In some ways, the Ski Flying Worlds are reminiscent of the Four Hills Tournament. While at the Olympics and Worlds in large and normal hill, there are only two jumps, at the Four Hills there are a total of eight jumps, rewarding consistency while still requiring to perform at highest level. At the Ski Flying Worlds there aren't eight jumps but it's still a two-day competition with four jumps. That puts more emphasis on consistency than in two-jump competitions, yet still not allowing bad jumps.

Of course, at the last two Ski Flying Worlds one of the competition days had to be cancelled. Yet the two-day format makes it easier to cancel competition round, knowing there will be, or has already been, another day of competition in fair conditions. There have been some cases of major championships having taken place in difficult and unfair conditions, like the 2009 Worlds' large hill competition that had to be finished after the first round. The two day format makes that less likely at the Ski Flying Worlds.

If I were in charge of those events, the large and normal hill events at the Olympics and Worlds would have a two-day, four-jump format similar to the Ski Flying Worlds. Though, I guess TV companies prefer the one-day format.

Another reason why I like the Ski Flying Worlds is that it's ski flying, the most spectacular form of ski jumping. It has some specialists like Robert Kranjec and Jurij Tepeš whose best chance for success is in flying hills, while the history has even overall World Cup champions who never won on a flying hill. Given how underrepresented ski flying is among the major events, that makes the Ski Flying Worlds even more special. As ski flying isn't included in the Olympics (for understandable reasons), I'd almost like the Ski Flying Worlds to be an annual event.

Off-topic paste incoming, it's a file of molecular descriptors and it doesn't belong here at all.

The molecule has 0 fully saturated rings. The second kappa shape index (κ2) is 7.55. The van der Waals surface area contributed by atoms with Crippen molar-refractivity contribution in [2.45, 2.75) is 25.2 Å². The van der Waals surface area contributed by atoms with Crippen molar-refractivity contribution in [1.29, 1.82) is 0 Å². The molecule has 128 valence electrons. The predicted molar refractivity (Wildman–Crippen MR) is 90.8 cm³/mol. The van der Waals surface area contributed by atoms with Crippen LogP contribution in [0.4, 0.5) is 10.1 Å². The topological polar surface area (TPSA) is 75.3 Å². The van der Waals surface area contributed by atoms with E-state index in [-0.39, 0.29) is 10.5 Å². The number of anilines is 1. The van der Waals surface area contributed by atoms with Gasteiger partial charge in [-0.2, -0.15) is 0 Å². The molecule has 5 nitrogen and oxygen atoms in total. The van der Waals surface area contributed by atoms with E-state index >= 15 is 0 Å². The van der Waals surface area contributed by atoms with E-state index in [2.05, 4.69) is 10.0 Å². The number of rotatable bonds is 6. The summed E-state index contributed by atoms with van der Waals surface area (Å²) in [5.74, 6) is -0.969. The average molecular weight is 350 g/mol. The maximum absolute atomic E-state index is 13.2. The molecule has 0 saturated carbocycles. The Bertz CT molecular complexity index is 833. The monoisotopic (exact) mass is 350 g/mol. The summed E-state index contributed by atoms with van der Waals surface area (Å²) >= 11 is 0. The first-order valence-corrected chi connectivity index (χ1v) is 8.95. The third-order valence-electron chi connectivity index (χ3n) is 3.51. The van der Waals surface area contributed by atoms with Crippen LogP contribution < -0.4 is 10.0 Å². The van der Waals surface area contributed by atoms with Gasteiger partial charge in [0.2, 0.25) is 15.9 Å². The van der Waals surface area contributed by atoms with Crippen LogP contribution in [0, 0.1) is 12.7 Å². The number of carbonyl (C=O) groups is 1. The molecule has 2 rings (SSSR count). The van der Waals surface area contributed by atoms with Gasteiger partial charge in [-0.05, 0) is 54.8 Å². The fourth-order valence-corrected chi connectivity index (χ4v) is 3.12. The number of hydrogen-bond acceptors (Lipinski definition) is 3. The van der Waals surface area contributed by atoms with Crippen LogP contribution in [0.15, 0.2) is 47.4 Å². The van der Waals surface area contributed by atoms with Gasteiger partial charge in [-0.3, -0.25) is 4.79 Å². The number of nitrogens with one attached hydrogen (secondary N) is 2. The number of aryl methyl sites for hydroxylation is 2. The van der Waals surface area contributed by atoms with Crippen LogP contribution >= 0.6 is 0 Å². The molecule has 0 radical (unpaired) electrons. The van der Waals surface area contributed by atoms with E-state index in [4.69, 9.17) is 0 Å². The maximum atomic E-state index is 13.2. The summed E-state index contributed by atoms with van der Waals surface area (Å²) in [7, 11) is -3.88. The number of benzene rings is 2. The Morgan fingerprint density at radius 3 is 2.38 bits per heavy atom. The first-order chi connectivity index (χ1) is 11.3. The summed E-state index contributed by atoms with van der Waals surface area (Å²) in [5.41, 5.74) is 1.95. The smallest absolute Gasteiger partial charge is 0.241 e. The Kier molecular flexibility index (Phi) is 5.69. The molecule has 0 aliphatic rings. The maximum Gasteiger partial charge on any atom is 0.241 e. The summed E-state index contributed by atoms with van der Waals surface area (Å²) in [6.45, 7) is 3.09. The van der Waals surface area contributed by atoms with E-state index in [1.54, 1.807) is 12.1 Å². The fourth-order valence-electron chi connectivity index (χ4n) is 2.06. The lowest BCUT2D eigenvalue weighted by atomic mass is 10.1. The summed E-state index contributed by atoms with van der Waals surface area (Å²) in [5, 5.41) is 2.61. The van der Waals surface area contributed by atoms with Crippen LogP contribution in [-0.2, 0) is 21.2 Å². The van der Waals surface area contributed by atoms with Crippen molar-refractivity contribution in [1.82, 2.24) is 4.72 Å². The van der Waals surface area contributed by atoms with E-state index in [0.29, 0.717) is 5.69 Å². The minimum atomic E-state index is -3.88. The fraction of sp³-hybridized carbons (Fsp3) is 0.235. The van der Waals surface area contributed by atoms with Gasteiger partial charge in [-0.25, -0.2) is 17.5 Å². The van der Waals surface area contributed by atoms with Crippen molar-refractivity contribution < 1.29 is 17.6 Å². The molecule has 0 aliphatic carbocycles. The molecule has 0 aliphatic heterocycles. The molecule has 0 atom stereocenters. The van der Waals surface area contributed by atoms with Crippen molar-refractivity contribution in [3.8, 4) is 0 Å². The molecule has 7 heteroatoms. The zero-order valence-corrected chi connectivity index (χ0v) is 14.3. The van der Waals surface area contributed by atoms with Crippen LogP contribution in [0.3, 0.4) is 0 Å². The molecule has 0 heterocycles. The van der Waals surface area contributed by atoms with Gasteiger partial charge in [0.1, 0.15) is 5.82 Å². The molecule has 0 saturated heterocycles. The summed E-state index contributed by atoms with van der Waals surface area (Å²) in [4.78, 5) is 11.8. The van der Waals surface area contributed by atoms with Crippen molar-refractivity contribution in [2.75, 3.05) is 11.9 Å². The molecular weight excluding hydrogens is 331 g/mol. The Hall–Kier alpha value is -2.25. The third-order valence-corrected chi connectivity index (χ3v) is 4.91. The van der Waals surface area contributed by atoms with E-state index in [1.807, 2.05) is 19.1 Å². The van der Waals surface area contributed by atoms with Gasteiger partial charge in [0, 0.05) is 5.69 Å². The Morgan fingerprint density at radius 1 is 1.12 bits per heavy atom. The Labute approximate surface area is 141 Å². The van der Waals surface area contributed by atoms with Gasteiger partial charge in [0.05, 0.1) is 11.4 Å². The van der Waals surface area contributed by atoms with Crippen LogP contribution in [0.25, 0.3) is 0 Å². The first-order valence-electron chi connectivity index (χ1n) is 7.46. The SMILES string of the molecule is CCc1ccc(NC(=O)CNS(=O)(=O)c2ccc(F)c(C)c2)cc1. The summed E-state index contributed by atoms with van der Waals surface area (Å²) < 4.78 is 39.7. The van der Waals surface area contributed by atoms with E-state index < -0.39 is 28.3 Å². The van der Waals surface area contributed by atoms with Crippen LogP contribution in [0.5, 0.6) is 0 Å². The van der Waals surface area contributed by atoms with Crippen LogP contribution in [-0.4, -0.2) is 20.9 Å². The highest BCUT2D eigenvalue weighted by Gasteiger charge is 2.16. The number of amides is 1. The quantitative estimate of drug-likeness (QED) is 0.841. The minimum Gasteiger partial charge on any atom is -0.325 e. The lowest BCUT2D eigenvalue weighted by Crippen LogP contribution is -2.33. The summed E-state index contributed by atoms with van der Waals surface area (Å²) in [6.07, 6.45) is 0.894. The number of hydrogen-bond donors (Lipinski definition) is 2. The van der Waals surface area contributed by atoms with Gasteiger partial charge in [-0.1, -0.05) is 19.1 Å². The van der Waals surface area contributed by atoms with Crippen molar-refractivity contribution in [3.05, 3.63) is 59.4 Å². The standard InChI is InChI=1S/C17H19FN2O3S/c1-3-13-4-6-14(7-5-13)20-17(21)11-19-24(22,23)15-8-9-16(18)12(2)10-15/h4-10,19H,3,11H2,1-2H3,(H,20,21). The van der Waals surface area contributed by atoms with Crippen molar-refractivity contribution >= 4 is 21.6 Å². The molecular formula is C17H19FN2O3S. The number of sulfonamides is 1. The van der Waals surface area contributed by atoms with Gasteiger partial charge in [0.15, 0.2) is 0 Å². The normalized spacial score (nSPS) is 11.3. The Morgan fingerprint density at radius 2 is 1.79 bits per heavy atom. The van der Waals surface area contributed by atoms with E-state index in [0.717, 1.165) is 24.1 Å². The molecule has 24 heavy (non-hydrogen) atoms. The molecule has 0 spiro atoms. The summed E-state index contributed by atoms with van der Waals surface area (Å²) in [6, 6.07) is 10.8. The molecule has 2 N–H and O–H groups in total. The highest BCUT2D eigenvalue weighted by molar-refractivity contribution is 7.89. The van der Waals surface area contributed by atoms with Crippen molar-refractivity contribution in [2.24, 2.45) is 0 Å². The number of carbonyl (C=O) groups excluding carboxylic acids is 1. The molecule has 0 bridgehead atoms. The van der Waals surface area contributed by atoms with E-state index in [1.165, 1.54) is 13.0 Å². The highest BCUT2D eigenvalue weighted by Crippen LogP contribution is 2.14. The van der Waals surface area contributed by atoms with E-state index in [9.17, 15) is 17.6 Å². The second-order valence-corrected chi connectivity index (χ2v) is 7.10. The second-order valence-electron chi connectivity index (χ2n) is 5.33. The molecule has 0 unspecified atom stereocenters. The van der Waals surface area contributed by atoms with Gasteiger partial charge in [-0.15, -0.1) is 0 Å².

Tuesday, December 29, 2015

Why the Four Hills Tournament is my favorite wintersports event

The Four Hills Tournament starts today in Oberstdorf. While alpine skiing is my favorite winter sport, ski jumping still has my favorite wintersports event.

Photo: Brigitte Waltl-Jensen, OK Vierschanzentournee

Most ski sports have the season-long World Cup and are featured in the Winter Olympics or have their own World Championships. While the Olympics and Worlds get the biggest recognition, I am reluctant to rate them above the season-long World Cup, especially in a sport as sensitive to weather conditions (or other random factors) as ski jumping (or alpine skiing or even cross-country skiing).

Sure, in some ski sports some of the best athletes skip some World Cup events to concentrate on the Olympics or Worlds. Then somebody can score easy points in their rivals' absence to win the World Cup title while getting beaten by rivals peaking at the major events.

The Four Hills Tournament has nicely the best of both worlds. All the best athletes are there and want to win. But unlike at the Olympics and Worlds, getting hot for two jumps doesn't win the title, one needs to be consistently good for eight jumps, in four different hills. And that is different to the World Cup where one can recover from bad competitions whereas at the Four Hills even one bad jump can end the title hunt. Still, small differences in wind conditions are less likely to decide the title than at the Olympics or Worlds; at the Four Hills there are eight jumps instead of only two for luck to even out.

Of course, one can get hot for the Four Hills, win the title, and disappear after that. But that is harder to do over eight jumps compared to two jumps at the Olympics or Worlds. That's why I rate surprise titles at the Four Hills over surprise gold medals at the Olympics or Worlds. That's not anymore luck but peaking at the right time.

Tuesday, July 7, 2015

Aston Martin in F1 rumours and my opinion on it